On 10 December, the International Court of Justice convened to hear an opening request in a genocide case filed against Myanmar for its atrocities against Rohingya Muslims. In this Q&A, Crisis Group expert Richard Horsey looks at the legal and diplomatic stakes of these proceedings.
Originally published in Foreign Affairs
A successful agreement [between the Yemeni government and southern secessionists] would keep a lid on violence long enough to allow progress in other parts of the country.
A U.S.-Taliban deal cannot be a peace agreement because it settles nothing about the dispute within Afghanistan. It only settles the question of the American presence in Afghanistan.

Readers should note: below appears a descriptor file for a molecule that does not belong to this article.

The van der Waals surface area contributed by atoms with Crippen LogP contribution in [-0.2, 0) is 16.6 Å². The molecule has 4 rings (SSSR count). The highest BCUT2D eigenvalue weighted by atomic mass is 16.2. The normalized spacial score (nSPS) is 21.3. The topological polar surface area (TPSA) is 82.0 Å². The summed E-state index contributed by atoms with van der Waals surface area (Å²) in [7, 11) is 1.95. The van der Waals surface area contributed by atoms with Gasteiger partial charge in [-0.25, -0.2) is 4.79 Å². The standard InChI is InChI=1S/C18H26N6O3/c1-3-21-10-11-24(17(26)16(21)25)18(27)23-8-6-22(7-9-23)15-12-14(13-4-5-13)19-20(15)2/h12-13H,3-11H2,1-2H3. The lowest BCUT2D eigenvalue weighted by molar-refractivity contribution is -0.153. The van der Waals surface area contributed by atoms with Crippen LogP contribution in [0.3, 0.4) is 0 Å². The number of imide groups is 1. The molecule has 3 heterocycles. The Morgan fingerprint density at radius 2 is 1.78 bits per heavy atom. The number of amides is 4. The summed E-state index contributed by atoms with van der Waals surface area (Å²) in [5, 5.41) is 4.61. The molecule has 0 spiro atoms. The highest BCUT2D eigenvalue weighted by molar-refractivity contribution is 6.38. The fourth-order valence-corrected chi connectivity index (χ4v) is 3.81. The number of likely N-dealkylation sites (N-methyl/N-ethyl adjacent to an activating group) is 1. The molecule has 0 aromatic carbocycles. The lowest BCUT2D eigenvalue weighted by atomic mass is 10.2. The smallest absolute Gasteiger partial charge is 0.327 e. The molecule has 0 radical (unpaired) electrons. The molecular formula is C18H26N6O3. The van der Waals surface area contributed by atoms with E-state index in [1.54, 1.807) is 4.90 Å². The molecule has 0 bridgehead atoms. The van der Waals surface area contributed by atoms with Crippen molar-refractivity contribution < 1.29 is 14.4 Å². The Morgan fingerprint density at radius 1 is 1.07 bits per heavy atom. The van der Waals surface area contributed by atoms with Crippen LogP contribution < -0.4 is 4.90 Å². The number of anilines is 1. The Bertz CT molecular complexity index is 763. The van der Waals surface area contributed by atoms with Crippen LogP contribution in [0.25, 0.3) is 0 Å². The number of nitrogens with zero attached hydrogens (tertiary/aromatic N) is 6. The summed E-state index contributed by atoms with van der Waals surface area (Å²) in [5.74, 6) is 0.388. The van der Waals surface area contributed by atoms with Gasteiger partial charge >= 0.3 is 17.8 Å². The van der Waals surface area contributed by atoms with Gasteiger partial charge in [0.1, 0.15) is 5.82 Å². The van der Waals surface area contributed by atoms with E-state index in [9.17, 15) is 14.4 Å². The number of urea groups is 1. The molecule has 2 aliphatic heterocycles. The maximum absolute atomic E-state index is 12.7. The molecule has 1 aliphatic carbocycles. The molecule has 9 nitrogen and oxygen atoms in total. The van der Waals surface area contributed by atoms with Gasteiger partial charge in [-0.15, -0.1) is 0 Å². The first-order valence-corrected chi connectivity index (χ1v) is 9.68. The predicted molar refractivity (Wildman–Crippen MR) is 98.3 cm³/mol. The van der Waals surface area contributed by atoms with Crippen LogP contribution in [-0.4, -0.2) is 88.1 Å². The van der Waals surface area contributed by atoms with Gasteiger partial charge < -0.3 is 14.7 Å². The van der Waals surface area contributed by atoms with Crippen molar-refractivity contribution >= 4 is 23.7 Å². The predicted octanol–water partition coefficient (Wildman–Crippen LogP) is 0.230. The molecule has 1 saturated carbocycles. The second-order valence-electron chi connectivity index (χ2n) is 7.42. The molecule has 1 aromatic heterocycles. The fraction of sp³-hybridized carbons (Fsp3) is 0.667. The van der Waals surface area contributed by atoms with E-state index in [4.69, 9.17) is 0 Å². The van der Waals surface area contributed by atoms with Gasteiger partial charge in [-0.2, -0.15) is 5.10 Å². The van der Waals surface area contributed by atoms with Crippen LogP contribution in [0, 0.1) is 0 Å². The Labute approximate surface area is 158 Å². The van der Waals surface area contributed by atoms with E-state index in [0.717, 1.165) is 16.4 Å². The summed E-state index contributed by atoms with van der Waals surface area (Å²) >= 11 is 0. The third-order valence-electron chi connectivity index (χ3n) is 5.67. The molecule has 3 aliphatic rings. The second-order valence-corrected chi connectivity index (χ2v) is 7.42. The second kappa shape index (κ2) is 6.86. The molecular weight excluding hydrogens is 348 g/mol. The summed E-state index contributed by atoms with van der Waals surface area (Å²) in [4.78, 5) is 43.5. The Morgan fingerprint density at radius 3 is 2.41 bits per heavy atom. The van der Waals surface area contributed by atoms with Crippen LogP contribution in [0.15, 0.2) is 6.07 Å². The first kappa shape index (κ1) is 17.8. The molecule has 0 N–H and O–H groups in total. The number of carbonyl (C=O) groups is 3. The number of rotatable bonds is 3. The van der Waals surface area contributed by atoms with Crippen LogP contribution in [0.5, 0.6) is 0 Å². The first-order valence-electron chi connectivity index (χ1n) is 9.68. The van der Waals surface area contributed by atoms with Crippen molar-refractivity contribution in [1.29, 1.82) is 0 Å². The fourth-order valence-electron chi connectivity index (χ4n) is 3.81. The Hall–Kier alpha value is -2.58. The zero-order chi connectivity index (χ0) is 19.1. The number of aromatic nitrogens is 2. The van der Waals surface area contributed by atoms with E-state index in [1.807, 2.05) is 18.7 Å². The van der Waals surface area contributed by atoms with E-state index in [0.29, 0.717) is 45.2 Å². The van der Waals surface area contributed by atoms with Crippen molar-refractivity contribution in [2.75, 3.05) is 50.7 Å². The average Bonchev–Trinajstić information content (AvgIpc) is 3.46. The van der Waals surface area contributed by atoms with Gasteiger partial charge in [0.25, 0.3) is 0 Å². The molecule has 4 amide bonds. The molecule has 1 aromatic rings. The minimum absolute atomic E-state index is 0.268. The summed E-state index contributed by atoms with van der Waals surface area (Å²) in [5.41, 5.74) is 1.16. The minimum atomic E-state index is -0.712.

If the Russians have decided that they now care about the verbatim implementation of [the de-escalation] agreement then that is a big problem for Idlib and for Turkey.
An agreement that is just between the US and the Taliban is not a peace agreement for Afghanistan.
I think Kim wanted to win the hearts [of people] and draw some sympathy for himself and his regime, as part of an effort to weaken resolve to maintain sanctions and pressure.
China views its agreement with the new [UN] sanctions [against North Korea] as a favour to the U.S. and will now expect something in return.